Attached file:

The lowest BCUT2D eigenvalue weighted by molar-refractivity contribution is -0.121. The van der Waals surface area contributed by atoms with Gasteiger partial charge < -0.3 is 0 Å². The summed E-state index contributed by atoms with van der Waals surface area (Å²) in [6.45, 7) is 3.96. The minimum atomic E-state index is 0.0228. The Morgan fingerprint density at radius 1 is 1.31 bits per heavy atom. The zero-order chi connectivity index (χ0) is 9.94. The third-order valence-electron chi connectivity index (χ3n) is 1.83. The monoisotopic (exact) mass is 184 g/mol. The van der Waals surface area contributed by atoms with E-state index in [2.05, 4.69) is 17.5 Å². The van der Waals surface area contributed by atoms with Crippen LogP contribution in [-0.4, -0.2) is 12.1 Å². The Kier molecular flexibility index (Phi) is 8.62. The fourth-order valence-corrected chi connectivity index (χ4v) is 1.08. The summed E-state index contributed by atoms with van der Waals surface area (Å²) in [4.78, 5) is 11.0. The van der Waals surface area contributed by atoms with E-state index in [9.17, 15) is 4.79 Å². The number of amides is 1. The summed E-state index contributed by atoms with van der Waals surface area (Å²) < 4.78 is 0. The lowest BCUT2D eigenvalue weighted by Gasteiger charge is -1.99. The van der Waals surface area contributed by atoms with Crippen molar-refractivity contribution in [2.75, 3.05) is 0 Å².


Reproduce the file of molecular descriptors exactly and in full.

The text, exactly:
The lowest BCUT2D eigenvalue weighted by molar-refractivity contribution is -0.121. The van der Waals surface area contributed by atoms with Gasteiger partial charge < -0.3 is 0 Å². The summed E-state index contributed by atoms with van der Waals surface area (Å²) in [6.45, 7) is 3.96. The minimum atomic E-state index is 0.0228. The Morgan fingerprint density at radius 1 is 1.31 bits per heavy atom. The zero-order chi connectivity index (χ0) is 9.94. The third-order valence-electron chi connectivity index (χ3n) is 1.83. The monoisotopic (exact) mass is 184 g/mol. The van der Waals surface area contributed by atoms with E-state index in [2.05, 4.69) is 17.5 Å². The van der Waals surface area contributed by atoms with Crippen LogP contribution in [-0.4, -0.2) is 12.1 Å². The Kier molecular flexibility index (Phi) is 8.62. The fourth-order valence-corrected chi connectivity index (χ4v) is 1.08. The summed E-state index contributed by atoms with van der Waals surface area (Å²) in [4.78, 5) is 11.0. The van der Waals surface area contributed by atoms with E-state index in [9.17, 15) is 4.79 Å². The number of amides is 1. The summed E-state index contributed by atoms with van der Waals surface area (Å²) < 4.78 is 0. The lowest BCUT2D eigenvalue weighted by Gasteiger charge is -1.99. The van der Waals surface area contributed by atoms with Crippen molar-refractivity contribution in [2.75, 3.05) is 0 Å².